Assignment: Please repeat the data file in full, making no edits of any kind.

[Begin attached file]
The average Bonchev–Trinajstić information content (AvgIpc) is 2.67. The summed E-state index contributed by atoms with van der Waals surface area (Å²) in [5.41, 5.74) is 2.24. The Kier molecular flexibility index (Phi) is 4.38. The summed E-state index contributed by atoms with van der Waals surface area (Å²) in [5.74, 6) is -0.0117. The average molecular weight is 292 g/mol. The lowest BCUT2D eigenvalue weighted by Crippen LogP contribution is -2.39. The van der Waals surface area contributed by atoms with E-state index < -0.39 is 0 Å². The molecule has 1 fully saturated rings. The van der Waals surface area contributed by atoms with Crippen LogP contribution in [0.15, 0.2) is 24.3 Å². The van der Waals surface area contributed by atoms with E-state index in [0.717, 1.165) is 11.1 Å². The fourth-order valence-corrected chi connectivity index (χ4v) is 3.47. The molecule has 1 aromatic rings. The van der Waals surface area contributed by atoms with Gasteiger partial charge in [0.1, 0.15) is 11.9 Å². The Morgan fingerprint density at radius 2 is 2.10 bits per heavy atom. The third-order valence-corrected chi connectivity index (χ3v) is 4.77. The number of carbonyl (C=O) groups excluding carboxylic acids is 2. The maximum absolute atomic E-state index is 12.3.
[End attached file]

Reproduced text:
The average Bonchev–Trinajstić information content (AvgIpc) is 2.67. The summed E-state index contributed by atoms with van der Waals surface area (Å²) in [5.41, 5.74) is 2.24. The Kier molecular flexibility index (Phi) is 4.38. The summed E-state index contributed by atoms with van der Waals surface area (Å²) in [5.74, 6) is -0.0117. The average molecular weight is 292 g/mol. The lowest BCUT2D eigenvalue weighted by Crippen LogP contribution is -2.39. The van der Waals surface area contributed by atoms with E-state index < -0.39 is 0 Å². The molecule has 1 fully saturated rings. The van der Waals surface area contributed by atoms with Crippen LogP contribution in [0.15, 0.2) is 24.3 Å². The van der Waals surface area contributed by atoms with E-state index in [0.717, 1.165) is 11.1 Å². The fourth-order valence-corrected chi connectivity index (χ4v) is 3.47. The molecule has 1 aromatic rings. The van der Waals surface area contributed by atoms with Gasteiger partial charge in [0.1, 0.15) is 11.9 Å². The Morgan fingerprint density at radius 2 is 2.10 bits per heavy atom. The third-order valence-corrected chi connectivity index (χ3v) is 4.77. The number of carbonyl (C=O) groups excluding carboxylic acids is 2. The maximum absolute atomic E-state index is 12.3.